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SRC votes not to renew three charters

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by Oscar Wang

The SRC took a first step tonight to shut down three charter schools: Arise Academy and Hope Charter, both of which have a mission to serve severely at-risk students, and Truebright Science Academy.

As representatives from the three schools made their cases for renewal, the SRC asked tough questions. The answers provided did not persuade the commission to reverse the three non-renewal recommendations made by the District's charter school office.

Commissioner Wendell Pritchett challenged all three charters to clearly outline a plan to turn their schools around. Implementation of good ideas is key to success, he said, not just the ideas themselves.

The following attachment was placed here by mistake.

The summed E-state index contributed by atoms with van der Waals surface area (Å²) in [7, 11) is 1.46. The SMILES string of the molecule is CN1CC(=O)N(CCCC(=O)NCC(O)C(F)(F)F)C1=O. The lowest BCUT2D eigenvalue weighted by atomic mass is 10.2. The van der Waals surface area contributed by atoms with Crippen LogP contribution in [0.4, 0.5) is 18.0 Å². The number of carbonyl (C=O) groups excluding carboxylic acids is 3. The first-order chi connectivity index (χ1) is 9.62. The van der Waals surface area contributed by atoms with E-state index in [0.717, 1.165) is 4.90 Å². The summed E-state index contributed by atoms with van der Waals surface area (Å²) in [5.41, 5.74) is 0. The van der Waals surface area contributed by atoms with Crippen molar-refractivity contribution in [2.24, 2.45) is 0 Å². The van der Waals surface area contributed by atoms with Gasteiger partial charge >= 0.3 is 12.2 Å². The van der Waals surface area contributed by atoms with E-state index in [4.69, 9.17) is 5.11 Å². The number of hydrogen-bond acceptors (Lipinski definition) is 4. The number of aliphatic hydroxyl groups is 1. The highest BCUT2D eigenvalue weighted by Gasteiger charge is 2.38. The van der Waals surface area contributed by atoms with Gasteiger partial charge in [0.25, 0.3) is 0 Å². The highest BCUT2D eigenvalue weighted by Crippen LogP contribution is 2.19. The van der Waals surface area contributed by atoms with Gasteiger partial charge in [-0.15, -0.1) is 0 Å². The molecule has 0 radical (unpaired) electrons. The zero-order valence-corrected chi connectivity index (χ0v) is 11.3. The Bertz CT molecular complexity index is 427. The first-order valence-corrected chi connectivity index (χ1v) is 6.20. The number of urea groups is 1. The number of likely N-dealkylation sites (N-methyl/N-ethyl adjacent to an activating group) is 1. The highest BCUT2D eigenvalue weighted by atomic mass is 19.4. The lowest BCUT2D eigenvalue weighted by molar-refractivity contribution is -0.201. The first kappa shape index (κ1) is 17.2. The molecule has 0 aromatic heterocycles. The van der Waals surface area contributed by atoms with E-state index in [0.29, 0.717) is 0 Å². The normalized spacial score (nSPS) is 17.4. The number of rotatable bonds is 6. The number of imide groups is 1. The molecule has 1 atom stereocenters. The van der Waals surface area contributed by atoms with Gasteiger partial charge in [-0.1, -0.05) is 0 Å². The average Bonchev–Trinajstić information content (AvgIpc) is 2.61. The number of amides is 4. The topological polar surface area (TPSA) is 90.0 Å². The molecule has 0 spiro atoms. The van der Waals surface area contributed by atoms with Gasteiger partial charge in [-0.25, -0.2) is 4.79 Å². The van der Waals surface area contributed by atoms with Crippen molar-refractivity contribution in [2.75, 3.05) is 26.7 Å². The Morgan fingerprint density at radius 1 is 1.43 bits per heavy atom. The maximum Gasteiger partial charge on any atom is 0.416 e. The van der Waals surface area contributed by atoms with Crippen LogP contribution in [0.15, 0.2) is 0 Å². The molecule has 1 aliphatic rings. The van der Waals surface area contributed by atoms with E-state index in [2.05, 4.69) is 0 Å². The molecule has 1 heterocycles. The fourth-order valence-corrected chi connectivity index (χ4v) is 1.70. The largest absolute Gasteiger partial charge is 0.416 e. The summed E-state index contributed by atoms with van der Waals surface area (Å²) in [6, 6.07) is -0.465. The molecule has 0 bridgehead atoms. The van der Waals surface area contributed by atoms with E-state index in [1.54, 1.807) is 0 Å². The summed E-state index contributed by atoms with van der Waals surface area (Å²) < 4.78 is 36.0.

Hope Charter administrator Cassandra Russo mainly disputed the District’s use of state standardized test scores to assess the academic accountability of the school. The charter focuses on students who were expelled or voluntarily left other schools, and includes some foster children and those returning from incarceration. Up for renewal for the second time, it received the lowest score possible on the District's measure of quality, the School Performance Index.

The commissioners’ questions centered on the school’s priorities, student retention, and attendance trends.

Ultimately, commissioners were unconvinced that Hope deserved another five-year charter, voting 4-0 for non-renewal. Commissioner Joseph Dworetzky was absent.

“This should have been taken care of when the school was created,” Commissioner Pritchett said, referring to the school’s recently developed turnaround plans.

"You have a track record, a long period of time, so it's harder to say you haven't had the time to figure some things out,” added SRC Chair Pedro Ramos.

Truebright was looking for its first renewal. It was asked to explain a drastic drop in performance indicators. In 2010, the school registered an attendance rate of 96.18 percent; the following year, the rate dropped to 81.12 percent.